#BlackTwitter and the Revolutionary Power of Horizontal Networks

The online reaction to Ferguson shows the importance of ‘mass self-communication’ that isn’t controlled by government or corporations.

Susan J. Douglas

After 18-year-old Michael Brown was shot six times by a cop in Ferguson, Missouri, residents took to the streets in protests—and shared photos and video of the police response on Twitter. (peoplesworld / Flickr / Creative Commons)

By now the shock­ing pho­tos that first ric­o­cheted around social media, then hit main­stream media the fol­low­ing day, are embla­zoned in our minds: robo­cops astride armored vehi­cles in cam­ou­flage uni­forms, black hel­mets and gas masks, bran­dish­ing assault rifles.

Andre Brock, an expert on African Americans’ use of new media, notes that 'if it wasn’t for Twitter, you wouldn’t hear the voices of the disenfranchised.'

The killing of unarmed Michael Brown by a white cop who drilled him with six bul­lets has blown open debates old and new, from the per­sis­tence of police bru­tal­i­ty to the recent and out­ra­geous mil­i­ta­riza­tion of the country’s police forces. But this would not have been a sto­ry if the black com­mu­ni­ty in Fer­gu­son and else­where had not instant­ly risen up and, impor­tant­ly, gone to social media.

What the police action in Fer­gu­son — and the out­rage against it — exem­pli­fied was how strug­gles for jus­tice are now being fought out with­in a new tech­no­log­i­cal frame­work — in this case, one that pit tanks against cell phones. It is a con­test between tech­nolo­gies of coer­cion and force, and tech­nolo­gies of infor­ma­tion and per­sua­sion. Typ­i­cal­ly — and trag­i­cal­ly — the for­mer usu­al­ly trumps the lat­ter. But not in Fer­gu­son, despite the tear gas and bul­lets, both rub­ber and real. And the hero is Black Twitter.”

Ini­tial­ly some media out­lets used a pic­ture of Brown in a cap and gown to illus­trate the sto­ry. But a day after the killing, an NBC News tweet post­ed a pho­to of a threat­en­ing-look­ing Brown in a Nike Air jer­sey giv­ing the peace sign, which some mis­con­strued as a gang sign.” The next day, the hash­tag “#IfThey­GunnedMe­Down” fol­lowed by which pic­ture would they use” went viral, with young African Amer­i­cans jux­ta­pos­ing pic­tures of them­selves in prom gowns, suits, or mil­i­tary uni­forms against shots of them­selves in torn jeans and T‑shirts, appear­ing to be smok­ing dope, flip­ping the bird or also throw­ing gang signs.” The meme quick­ly jumped to Face­book and numer­ous web­sites, with the New York Times and NPR in awe of its pow­er. And NBC stopped using that photo.

Using the hash­tag #Fer­gu­son, and enabled by design changes that allow the post­ing of images and video, black res­i­dents used Twit­ter to scoop tele­vi­sion and cable news, and to force them to keep Brown’s death and its after­math a front-page story.

Their fury coin­cid­ed with online exposés about oth­er aspects of the sto­ry, like The New Repub­lic blog post about how our tax dol­lars have gone to arm­ing the country’s police depart­ments with armored vehi­cles, assault rifles and, yes, grenade launch­ers. One day lat­er, the New York Times ran a front-page sto­ry about Calls to Demil­i­ta­rize Police,” and stodgy old CBS news empha­sized how fed­er­al pro­grams have encour­aged the spread of mil­i­tary-style equip­ment.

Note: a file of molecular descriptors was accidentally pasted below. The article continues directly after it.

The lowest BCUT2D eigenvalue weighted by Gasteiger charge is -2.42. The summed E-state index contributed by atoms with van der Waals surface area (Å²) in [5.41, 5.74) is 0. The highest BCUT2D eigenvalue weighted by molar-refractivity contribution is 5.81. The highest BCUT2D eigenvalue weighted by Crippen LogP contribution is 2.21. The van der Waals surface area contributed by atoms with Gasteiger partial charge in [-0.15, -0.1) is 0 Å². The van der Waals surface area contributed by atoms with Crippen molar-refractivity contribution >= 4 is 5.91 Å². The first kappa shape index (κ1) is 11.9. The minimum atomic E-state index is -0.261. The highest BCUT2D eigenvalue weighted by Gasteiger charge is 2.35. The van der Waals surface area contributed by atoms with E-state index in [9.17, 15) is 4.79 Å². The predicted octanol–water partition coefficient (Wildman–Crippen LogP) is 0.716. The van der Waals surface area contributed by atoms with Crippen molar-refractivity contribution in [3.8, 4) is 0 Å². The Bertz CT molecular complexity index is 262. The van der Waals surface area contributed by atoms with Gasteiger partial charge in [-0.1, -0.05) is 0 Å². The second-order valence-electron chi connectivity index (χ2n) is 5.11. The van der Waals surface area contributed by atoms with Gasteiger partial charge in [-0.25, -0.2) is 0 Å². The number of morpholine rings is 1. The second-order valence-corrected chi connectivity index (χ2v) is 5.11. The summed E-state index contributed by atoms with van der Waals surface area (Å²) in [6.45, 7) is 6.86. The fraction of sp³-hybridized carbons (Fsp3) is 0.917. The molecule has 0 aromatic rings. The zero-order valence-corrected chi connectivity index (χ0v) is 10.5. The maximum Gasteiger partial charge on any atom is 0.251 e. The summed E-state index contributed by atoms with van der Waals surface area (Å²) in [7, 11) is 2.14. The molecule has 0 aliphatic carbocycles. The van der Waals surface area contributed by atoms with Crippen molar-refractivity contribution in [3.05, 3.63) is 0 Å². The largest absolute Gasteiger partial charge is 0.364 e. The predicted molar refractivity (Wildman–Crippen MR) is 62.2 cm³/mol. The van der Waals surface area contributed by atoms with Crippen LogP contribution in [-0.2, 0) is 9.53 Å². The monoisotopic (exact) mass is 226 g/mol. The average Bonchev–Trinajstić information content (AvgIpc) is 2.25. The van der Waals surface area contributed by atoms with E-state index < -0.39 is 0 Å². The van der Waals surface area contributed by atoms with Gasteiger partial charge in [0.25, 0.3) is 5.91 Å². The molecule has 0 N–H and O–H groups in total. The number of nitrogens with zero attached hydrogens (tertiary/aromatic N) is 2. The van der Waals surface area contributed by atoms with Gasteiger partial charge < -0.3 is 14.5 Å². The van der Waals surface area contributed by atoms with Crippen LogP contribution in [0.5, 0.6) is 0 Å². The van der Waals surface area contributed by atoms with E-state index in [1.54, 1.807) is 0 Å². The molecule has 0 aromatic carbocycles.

This event sent me back to Manuel Castells’ impor­tant work on the net­worked soci­ety. With the old­er one-to-many chan­nels of com­mu­ni­ca­tion now con­fronting inter­ac­tive, hor­i­zon­tal net­works like Twit­ter and Face­book, what Castells calls mass self-com­mu­ni­ca­tion” is play­ing a grow­ing role in the resis­tance against oppres­sion. It is enabling insur­gent social move­ments to chal­lenge insti­tu­tion­al­ized pow­er rela­tions. While Castells is no Pollyan­na — he sees cor­po­rate and gov­ern­men­tal inter­ests col­o­niz­ing, sur­veilling and seek­ing to tame the Inter­net, mobile com­mu­ni­ca­tions and mass self-com­mu­ni­ca­tion — he also sees a new tech­no­log­i­cal régime where these strug­gles to free our minds” give bot­tom-up folks more of a voice.

And that’s what #Black­Twit­ter has done. Twit­ter is more pop­u­lar among young African Amer­i­cans than whites: Forty per­cent of online African Amer­i­cans between 18 and 29 use Twit­ter, com­pared to 28 per­cent of young whites. African Amer­i­cans’ own­er­ship of smart phones is above the nation­al aver­age, and Twitter’s 140-char­ac­ter lim­it is cell-phone friend­ly. Twit­ter has pro­vid­ed a space for exchanges about racism in the U.S. to flour­ish. Andre Brock, an expert on African Amer­i­cans’ use of new media, notes that if it wasn’t for Twit­ter, you wouldn’t hear the voic­es of the dis­en­fran­chised,” espe­cial­ly giv­en how blacks are stereo­typed or ignored by the main­stream media. Brock explains that Twitter’s plat­form is espe­cial­ly con­ducive to cap­tur­ing event-spe­cif­ic out­rage, because Twitter’s algo­rithm looks for spikes in hash­tags when a top­ic is being dis­cussed much more than it was pre­vi­ous­ly. Then Face­book and even the main­stream media take note, too.

So #Black­Twit­ter has emerged as the one tiny point of opti­mism in this oth­er­wise infu­ri­at­ing event. It forced nation­al atten­tion onto the ongo­ing can­cer of racial vio­lence in this coun­try. Of course, Twit­ter is no match for insti­tu­tion­al racism and media com­pla­cen­cy, but as a cru­cial moment of mass self-com­mu­ni­ca­tion and evi­dence of an evolv­ing media land­scape, it was an impor­tant vic­to­ry, how­ev­er fleet­ing, in the ongo­ing strug­gles for social justice. 

Susan J. Dou­glas is a pro­fes­sor of com­mu­ni­ca­tions at the Uni­ver­si­ty of Michi­gan and a senior edi­tor at In These Times. Her forth­com­ing book is In Our Prime: How Old­er Women Are Rein­vent­ing the Road Ahead..
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